A contemporary guide to life, love, and happiness inspired by the extraordinary artist Frida Kahlo. Revered as much for her fierce spirit as she is for her art, Frida Kahlo stands today as a brazen symbol of daring creativity. She was a woman ahead of her time whose paintings have earned her generations of admirers around the globe. But perhaps her greatest work of art was her own life. What would Frida Do? explores the feminist icon’s signature style, outspoken politics, and boldness in love and art, even in the face of pain and heartbreak. The book celebrates her larger-than-life persona as a woman who loved passionately and lived ambitiously, refusing to remain in her husband’s shadow. Each chapter shares intimate stories from her life, revealing how she overcame obstacles by embracing her own ideals. In this charming read, author Arianna Davis conjures Frida’s brave spirit, encouraging women to persevere, to create fearlessly, and to stand by their own truths.
I bought this book as an add-on to my Book Of The Month Box. All opinions are mine. Some links may be an affiliate, it doesn’t cost you any extra but helps me support my blog.
In its entirety, I liked this book. I learned so many new things about Frida Kahlo that I had never known before. I felt a connection to her- she dealt with chronic pain, other medical issues, and heartbreak and used art/creativity to express her pain and suffering in such a unique and empowering way.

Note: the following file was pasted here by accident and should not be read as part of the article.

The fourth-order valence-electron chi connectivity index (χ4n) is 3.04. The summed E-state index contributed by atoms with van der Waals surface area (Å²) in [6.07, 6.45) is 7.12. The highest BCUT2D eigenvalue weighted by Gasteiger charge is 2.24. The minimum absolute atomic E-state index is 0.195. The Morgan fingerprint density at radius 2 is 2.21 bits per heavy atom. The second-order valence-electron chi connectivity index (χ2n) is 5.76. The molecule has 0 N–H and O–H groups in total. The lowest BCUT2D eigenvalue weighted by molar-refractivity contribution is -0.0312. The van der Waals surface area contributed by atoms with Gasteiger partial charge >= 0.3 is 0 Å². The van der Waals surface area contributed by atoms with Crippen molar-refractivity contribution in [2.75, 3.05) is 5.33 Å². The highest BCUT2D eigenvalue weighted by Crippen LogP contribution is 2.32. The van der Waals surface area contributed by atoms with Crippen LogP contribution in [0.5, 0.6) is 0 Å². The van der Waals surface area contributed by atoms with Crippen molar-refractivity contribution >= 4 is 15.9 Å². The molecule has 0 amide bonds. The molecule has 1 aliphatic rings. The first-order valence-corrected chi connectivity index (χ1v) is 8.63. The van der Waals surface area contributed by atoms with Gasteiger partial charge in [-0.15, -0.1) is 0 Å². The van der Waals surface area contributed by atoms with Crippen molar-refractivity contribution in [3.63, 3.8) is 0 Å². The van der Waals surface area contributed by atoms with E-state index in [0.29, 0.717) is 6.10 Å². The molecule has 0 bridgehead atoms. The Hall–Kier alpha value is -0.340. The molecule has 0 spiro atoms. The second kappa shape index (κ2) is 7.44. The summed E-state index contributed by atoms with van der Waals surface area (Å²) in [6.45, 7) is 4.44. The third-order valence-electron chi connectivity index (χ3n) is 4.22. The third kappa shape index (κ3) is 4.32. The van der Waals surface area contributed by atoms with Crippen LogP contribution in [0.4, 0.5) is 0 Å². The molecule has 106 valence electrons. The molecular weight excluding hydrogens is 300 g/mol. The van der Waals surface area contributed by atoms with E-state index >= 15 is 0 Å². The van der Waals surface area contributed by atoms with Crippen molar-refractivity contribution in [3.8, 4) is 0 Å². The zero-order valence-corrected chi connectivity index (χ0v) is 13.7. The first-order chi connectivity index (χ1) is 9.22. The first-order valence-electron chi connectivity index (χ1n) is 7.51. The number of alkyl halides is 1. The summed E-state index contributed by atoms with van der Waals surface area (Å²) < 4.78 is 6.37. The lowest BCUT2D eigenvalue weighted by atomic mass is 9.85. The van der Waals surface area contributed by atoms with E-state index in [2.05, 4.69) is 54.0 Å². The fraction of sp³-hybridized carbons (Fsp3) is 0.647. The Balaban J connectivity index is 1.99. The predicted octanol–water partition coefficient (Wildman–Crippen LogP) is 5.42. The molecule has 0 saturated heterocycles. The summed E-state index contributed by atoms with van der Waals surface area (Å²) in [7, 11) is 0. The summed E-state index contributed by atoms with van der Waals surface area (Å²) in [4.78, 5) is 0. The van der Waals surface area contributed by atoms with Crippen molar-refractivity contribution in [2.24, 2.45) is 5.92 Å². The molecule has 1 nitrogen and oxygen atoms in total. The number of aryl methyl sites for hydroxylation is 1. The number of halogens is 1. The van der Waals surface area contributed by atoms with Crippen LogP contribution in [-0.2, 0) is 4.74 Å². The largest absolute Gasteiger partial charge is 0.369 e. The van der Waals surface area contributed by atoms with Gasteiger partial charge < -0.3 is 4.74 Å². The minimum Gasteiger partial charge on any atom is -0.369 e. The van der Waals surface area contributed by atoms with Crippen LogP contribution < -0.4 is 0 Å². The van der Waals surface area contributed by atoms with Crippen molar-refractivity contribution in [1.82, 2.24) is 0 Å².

While the book shared some great information about Frida, it also shared some bad advice. In the book (and movie, which I had to watch after reading this) they showed her love for tequila. It begs to wonder that she drank so heavily because of the pain she was in daily after her accident.
Although drinking was apart of Frida’s story, Davis recommended drinking tequila, which surprised me considering she was offering advice for becoming a better you. I think she misinterpreted why exactly Frida drank.
Before reading this book I didn’t know a lot about Frida besides knowing she was an artist with a unibrow and a floral crown. The writer assumes you know a lot about her though. Between pages there were quotes throughout, I think the use of space would have been better utilized by showing the art pieces mentioned, without me having to stop reading to look them up on Pinterest for context.
I’m still glad that I bought this book, which led me to the movie and Pinterest to see her work. Frida dealt with many challenges in life but chose to channel that energy into beautiful, real pieces of art.
When my brother was killed in Afghanistan in 2009, I taught myself to sew for my daughter, and that outlet helped me heal so much. In 2019 I would wake up sick and never get better, surgery and many diagnoses later, art has still been there to help. (I still love sewing but, I can’t do it as long as I used to)
Now I draw and read to help my mental health, concentrating on these tasks can help take my mind off the pain. I spent several days working on my self-portrait, inspired by Frida Kahlo’s work, but with my style.
If you’re interested in learning more about Frida Kahlo, this book is a good choice regardless of its shortcomings. If you follow my blog as a woman/mother with chronic illness, I would highly recommend you find a creative outlet.
Reading, drawing, coloring, etc can all be done perched up in your bed or on the couch on those bad days. Finishing a book, or a drawing can make me feel accomplished even if that’s all I managed to do that day.